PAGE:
So that’s why this issue is so important.  Because employers have to know is -- if a family’s life isn’t right, if there’s a worry, if you don’t think that you’re leaving your child in good care, if they’re not healthy and whole and happy, you’re going to bring that worry to work.  And it’s going to eat away at what you’re able to -- I don’t care what you do.  You wait -- as working families, don’t you wake up every morning just praying that nobody is sick?  Just don’t be sick, my God.  (Laughter.)  You know, we all push them out the door a little sniffly because it was like, okay, cough again.  (Laughter.)  No, you’re not really sick, you’re like -- it’s just -- it’s not 100!  It’s not 100!  (Laughter.)  We all sent them to school just a little -- you’re fine, try to get through lunch.  (Laughter.)  Call me, tell me how you feel.  But you send them off and all you’re doing is worrying that they’re falling apart in school. 

So these are real emotionally draining issues.  And there are -- because there are employers that have figured how to do this -- how to give us families the space to be good workers but also to first and foremost be good families, if some can do it, they call can do it.

MS. ROBERTS:  Some are doing it; not all are doing it.  And in part, why we’re here in Washington, people want to know the role of the federal government, and in some cases, the state government.  Is that something that should be done?  Because there are a lot of people who are not certain of that.

MRS. OBAMA:  Well, there are two ways to focus this -- you’re going to see in this administration, they’re going to do everything in their power administratively to make changes and to lead by example.  I think one of my young staffers said that she just got an email from the Chief of Staff who said because of this Summit this administration is going to start asking a set of different questions and so on.  So the first thing that the President can do is make sure that his administration is leading by example.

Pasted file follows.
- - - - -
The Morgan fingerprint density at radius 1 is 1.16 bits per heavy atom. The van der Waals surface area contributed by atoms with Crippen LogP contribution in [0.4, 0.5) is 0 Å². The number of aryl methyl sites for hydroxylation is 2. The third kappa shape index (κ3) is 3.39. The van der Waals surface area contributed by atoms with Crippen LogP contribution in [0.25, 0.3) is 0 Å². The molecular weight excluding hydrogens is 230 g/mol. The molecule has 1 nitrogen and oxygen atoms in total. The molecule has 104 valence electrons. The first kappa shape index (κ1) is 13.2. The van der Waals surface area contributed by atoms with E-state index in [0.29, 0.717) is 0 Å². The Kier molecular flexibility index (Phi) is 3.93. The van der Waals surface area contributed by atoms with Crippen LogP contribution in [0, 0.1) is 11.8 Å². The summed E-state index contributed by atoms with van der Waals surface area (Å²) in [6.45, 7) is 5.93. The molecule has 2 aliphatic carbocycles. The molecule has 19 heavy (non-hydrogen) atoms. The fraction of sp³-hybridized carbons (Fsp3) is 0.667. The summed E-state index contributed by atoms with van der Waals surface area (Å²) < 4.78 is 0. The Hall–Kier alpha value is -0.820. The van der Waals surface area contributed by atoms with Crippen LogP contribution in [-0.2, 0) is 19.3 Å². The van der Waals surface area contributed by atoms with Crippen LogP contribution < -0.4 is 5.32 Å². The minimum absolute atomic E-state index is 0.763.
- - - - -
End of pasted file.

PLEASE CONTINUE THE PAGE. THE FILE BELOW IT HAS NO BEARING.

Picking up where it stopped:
Now, what we need to do on the policy front requires congressional action at some point in time.  And I know I just heard Nancy say it and I heard the President say it, that you’ve got to have elected officials who believe in these issues and the changes that need to be made as passionately as we all do, and that’s going to require us to help them understand just how important these issues are.  (Applause.)

MS. ROBERTS:  But you know there are some who feel -- when we talk about minimum wage and equal pay, but mainly minimum wage -- and I think the first time we sat down and had an interview you brought it up.  You were passionate about it then, and fighting, and saying how important -- and knowing the importance of that.  When there are people that are there who are saying it’s going to cause jobs to be lost, it’s such a political debate.  What can we do -- if we lose that debate, what can be done to push that through?

MRS. OBAMA:  Well, I think building momentum.  Because, again, most employers are private employers.  They can make decisions based on what’s most financially expedient for them.  And studies are showing that having a fair wage, having decent family leave policies and the like -- creating a flexible environment -- that that improves the bottom line for companies.  And we have to start getting that information out so that every company looks at the bottom line for themselves.